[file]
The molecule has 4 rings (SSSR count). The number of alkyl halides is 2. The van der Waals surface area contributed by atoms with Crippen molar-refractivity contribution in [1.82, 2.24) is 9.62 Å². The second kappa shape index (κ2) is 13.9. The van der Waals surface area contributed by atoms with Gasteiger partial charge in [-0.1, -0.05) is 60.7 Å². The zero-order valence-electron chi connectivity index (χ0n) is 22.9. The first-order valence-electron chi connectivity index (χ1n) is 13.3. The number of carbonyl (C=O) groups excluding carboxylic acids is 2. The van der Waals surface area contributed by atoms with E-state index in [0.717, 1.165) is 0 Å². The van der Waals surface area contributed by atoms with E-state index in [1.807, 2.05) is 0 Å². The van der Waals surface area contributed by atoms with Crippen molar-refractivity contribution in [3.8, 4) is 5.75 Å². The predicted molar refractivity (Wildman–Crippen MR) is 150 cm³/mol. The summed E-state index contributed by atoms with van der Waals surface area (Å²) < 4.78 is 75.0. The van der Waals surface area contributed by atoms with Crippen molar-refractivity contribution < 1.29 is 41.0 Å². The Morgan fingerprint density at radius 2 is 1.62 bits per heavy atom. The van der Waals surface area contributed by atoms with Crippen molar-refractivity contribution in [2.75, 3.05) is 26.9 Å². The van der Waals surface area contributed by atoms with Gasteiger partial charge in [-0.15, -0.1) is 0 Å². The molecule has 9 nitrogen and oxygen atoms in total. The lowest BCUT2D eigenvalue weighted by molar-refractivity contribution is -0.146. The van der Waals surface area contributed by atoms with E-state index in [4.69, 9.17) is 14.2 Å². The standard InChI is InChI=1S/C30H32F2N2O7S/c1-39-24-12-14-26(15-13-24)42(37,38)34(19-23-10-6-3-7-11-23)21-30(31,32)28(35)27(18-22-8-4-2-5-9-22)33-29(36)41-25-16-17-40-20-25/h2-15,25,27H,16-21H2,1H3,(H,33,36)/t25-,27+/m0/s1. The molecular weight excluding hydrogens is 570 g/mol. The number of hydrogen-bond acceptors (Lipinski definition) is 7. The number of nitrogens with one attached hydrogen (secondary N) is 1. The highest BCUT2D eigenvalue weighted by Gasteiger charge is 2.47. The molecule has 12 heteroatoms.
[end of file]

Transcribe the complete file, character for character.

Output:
The molecule has 4 rings (SSSR count). The number of alkyl halides is 2. The van der Waals surface area contributed by atoms with Crippen molar-refractivity contribution in [1.82, 2.24) is 9.62 Å². The second kappa shape index (κ2) is 13.9. The van der Waals surface area contributed by atoms with Gasteiger partial charge in [-0.1, -0.05) is 60.7 Å². The zero-order valence-electron chi connectivity index (χ0n) is 22.9. The first-order valence-electron chi connectivity index (χ1n) is 13.3. The number of carbonyl (C=O) groups excluding carboxylic acids is 2. The van der Waals surface area contributed by atoms with E-state index in [0.717, 1.165) is 0 Å². The van der Waals surface area contributed by atoms with E-state index in [1.807, 2.05) is 0 Å². The van der Waals surface area contributed by atoms with Crippen molar-refractivity contribution in [3.8, 4) is 5.75 Å². The predicted molar refractivity (Wildman–Crippen MR) is 150 cm³/mol. The summed E-state index contributed by atoms with van der Waals surface area (Å²) < 4.78 is 75.0. The van der Waals surface area contributed by atoms with Crippen molar-refractivity contribution < 1.29 is 41.0 Å². The Morgan fingerprint density at radius 2 is 1.62 bits per heavy atom. The van der Waals surface area contributed by atoms with Crippen molar-refractivity contribution in [2.75, 3.05) is 26.9 Å². The van der Waals surface area contributed by atoms with Gasteiger partial charge in [-0.15, -0.1) is 0 Å². The molecule has 9 nitrogen and oxygen atoms in total. The lowest BCUT2D eigenvalue weighted by molar-refractivity contribution is -0.146. The van der Waals surface area contributed by atoms with E-state index in [4.69, 9.17) is 14.2 Å². The standard InChI is InChI=1S/C30H32F2N2O7S/c1-39-24-12-14-26(15-13-24)42(37,38)34(19-23-10-6-3-7-11-23)21-30(31,32)28(35)27(18-22-8-4-2-5-9-22)33-29(36)41-25-16-17-40-20-25/h2-15,25,27H,16-21H2,1H3,(H,33,36)/t25-,27+/m0/s1. The molecular weight excluding hydrogens is 570 g/mol. The number of hydrogen-bond acceptors (Lipinski definition) is 7. The number of nitrogens with one attached hydrogen (secondary N) is 1. The highest BCUT2D eigenvalue weighted by Gasteiger charge is 2.47. The molecule has 12 heteroatoms.